Kingsmere Retirement Living workers to rally for a living wage from Sienna Senior Living in Alliston on October 16


ALLISTON, ON – Retirement home workers from OPSEU/SEFPO Local 332 will rally in Alliston on Monday, October 16 to demand a living wage from Aspira Kingsmere Retirement Living, owned by for-profit giant Sienna Senior Living, which charges residents thousands per month and rakes in hundred of millions in revenue.

Rally date: Monday, October 16, 2023
Time: 10 a.m.
Address: Aspira Kingsmere Retirement Living, 4649 Adjala-Tecumseth Townline, Alliston

“All frontline workers at Kingsmere Retirement Living deserve fair wages, not a select few,” said Laurie Nancekivell, OPSEU/SEFPO First Vice-President/Treasurer. “These workers provide exceptional care to residents despite the ongoing disrespect and low wages offered by this employer. We’re in a cost-of-living crisis, and workers are rightfully demanding better. With the full support of our union, the members of OPSEU/SEFPO Local 332 will continue to fight – and win it.”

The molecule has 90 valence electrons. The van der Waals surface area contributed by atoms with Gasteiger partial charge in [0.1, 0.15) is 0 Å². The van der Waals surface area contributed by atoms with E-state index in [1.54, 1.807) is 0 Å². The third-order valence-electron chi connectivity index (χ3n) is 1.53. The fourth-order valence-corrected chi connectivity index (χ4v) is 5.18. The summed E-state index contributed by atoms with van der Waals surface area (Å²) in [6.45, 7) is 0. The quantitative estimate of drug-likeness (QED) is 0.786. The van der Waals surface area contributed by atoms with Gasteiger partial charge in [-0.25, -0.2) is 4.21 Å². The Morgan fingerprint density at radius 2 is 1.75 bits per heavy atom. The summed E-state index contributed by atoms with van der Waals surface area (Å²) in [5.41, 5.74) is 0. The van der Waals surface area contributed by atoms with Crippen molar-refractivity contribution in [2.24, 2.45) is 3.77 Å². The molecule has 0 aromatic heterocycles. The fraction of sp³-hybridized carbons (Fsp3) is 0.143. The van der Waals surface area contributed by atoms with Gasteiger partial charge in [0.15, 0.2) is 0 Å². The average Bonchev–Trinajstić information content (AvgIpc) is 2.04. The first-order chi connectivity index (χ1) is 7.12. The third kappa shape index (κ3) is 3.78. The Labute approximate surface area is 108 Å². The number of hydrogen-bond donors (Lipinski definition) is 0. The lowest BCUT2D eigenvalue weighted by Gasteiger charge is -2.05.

Earlier this month, a petition signed by every Local 332 worker was delivered to Sienna Senior Living by OPSEU/SEFPO Regional Vice President Sara Labelle and Local 332 Unit Steward Kirstie Byrne. (Read more: Staff petition for a living wage at Kingsmere Retirement Living delivered to Sienna Senior Living headquarters)

At Kingsmere, dietary aides earn minimum wage, PSWs earn $19, and nurses earn $24 (which is $15 less than nurses who do the same work at the nearest hospital). Most staff at Kingsmere earn less than a living wage, which is $20.70 per hour in Simcoe County.

Earlier this year, Kingsmere gave one dietary worker a $3/hour raise without consulting the union, and refused to do the same for other staff. OPSEU/SEFPO filed a complaint with the Labour Board, demanding that all Kingsmere staff receive a $3/hour raise immediately. The mediation date is October 16.

Giving everyone a $3/hour raise would lift most Kingsmere retirement home workers out of poverty, after years of stagnant wages have left these workers behind during a cost-of-living crisis.

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